|WANEP Engages Media Practitioners For Peaceful Elections|
|Thursday, 16 February 2012 10:47|
The West African Network For Peace-building (WANEP), Ghana, has engaged media practitioners in the Tamale Metropolis in a brainstorming session on how to collaborate to help the country organize a violence-free election in December this year.
According to the National Network Coordinator of WANEP-Ghana, Mr. Justin Bayor, the meeting is necessary because of public complaints about the politics of insult and vindictive language in the media which have the potential of plunging the country into violent conflict if the situation is not addressed.
He particularly expressed concern about the fact that among the 14 hot spot in the country, nine of them were in Northern Ghana, making the northern part of the country more prone to violent conflicts if media practitioners churn out information from their network without circumspection.
“It is in view of these reasons that the World Association of Christians Churches based in Canada has seen the need to make funds available for us to engage media personnel for us to see how we can bring our expertise together to ensure a violence free elections for the country before, during and after the December 2012 elections,” Mr. Bayor stated.
A board member of WANEP-Ghana and a Communication Specialist, Reverend Father Thaddeus Kuusah, urged media practitioners to reinstitute their traditional roles of gate-keeping and agenda setting.
He noted that the media, which should be setting the agenda for politicians and society in general to follow rather allowed politicians to set the agenda for them.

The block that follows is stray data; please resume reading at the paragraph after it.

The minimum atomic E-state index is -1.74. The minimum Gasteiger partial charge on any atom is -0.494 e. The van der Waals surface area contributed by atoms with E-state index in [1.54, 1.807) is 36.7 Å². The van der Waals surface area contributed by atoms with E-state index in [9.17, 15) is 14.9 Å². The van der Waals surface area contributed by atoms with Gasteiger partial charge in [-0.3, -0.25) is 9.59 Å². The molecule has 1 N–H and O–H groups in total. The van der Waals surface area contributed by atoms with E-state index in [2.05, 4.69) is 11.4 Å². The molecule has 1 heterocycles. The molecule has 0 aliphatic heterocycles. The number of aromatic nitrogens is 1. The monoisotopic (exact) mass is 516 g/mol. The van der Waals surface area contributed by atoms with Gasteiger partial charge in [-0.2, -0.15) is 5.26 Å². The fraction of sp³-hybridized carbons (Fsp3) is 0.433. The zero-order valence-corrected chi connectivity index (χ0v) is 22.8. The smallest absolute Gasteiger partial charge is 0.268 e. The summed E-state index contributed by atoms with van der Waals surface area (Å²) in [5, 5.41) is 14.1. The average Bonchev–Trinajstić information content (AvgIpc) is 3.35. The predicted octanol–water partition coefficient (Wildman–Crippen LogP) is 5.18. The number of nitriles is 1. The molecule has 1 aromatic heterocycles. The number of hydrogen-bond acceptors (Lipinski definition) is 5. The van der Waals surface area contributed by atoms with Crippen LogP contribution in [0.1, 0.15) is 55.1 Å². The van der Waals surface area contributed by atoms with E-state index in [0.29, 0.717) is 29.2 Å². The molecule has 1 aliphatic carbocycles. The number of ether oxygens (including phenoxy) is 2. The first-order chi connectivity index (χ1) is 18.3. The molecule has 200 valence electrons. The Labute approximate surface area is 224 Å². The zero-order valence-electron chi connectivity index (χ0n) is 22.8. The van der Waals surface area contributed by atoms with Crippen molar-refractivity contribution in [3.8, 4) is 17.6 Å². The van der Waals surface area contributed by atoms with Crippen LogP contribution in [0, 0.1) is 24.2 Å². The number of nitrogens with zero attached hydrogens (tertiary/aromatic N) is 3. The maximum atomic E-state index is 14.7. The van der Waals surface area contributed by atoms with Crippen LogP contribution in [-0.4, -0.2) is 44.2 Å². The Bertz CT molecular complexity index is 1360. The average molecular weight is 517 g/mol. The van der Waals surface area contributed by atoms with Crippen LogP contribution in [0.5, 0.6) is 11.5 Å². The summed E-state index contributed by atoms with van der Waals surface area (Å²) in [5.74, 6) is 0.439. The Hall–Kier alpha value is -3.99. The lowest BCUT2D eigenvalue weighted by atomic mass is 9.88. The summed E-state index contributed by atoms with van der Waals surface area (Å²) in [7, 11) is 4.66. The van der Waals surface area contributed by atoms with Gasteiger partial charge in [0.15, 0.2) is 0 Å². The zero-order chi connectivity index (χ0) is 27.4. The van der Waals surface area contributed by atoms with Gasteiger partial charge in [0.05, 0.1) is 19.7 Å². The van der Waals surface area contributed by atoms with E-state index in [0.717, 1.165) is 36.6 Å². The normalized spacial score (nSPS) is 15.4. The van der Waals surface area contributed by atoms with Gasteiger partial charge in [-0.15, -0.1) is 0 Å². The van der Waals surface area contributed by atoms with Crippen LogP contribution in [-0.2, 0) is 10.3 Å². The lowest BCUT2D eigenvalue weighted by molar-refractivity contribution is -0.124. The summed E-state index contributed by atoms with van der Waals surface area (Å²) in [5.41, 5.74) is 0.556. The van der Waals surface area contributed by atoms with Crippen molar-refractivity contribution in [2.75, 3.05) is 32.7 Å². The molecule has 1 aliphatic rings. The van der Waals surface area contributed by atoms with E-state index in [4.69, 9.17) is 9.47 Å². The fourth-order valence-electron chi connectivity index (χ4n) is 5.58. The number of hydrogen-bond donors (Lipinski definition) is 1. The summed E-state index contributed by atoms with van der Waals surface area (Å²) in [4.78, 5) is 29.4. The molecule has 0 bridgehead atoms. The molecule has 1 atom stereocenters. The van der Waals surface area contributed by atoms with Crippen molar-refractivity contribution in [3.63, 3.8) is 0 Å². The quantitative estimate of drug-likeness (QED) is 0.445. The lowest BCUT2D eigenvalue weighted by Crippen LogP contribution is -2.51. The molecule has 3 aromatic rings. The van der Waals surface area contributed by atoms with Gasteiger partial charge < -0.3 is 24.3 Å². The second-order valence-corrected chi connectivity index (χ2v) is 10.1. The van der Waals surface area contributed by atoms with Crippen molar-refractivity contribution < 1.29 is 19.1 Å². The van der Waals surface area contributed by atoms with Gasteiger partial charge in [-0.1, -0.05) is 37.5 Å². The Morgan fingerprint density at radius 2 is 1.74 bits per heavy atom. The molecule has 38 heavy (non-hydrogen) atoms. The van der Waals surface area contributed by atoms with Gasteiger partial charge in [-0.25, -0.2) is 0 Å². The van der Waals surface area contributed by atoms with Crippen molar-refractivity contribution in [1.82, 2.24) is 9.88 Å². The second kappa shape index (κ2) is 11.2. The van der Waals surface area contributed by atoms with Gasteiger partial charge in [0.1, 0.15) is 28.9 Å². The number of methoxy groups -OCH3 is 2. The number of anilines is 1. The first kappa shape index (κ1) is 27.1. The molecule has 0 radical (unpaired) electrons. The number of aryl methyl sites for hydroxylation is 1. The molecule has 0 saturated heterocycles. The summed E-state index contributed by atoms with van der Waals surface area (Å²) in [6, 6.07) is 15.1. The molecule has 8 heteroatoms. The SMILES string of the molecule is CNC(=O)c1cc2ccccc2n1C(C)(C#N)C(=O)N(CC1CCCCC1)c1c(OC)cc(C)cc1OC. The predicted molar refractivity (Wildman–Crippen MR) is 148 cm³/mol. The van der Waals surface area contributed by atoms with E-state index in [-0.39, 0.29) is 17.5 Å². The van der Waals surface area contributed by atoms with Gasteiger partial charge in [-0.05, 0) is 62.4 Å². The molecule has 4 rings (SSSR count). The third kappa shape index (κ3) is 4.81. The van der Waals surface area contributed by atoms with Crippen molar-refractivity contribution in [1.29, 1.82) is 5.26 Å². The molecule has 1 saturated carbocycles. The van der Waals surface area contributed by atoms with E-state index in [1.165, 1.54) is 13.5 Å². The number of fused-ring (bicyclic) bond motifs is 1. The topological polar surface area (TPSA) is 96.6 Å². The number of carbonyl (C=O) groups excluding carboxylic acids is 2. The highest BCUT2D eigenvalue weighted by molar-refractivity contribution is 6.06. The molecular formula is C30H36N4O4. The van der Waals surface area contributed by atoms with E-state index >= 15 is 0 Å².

He said many journalists in the Ghanaian media today were subject to manipulations by some selfish politicians, resulting in sheer fabrications and sensationalism of news items just to satisfy those rapacious politicians.
He said better media meant less conflict in our societies urged practitioners in the industry to let prudence and good judgment be their watch words in the run-up to the 2012 elections.
Some media practitioners expressed concern about the unprofessional behaviour of some of the so called senior journalists who were hiding behind the profession to foment trouble.
They were of the opinion that some journalists who were sympathizers of political parties always projected the interest of those parties above their journalistic ethics by writing stories for the benefit of their political parties.
“Many of these managing editors and editors-in-chief are politicians who are masquerading as journalists and what they publish is not news but sheer propaganda,” observed Isaac Nongya.
Another journalist, Saaka Mohammed, was of the view that irresponsible journalism was gaining ground in the Ghanaian society because many journalists had the erroneous impression that they could publish anything without being asked to account for their actions.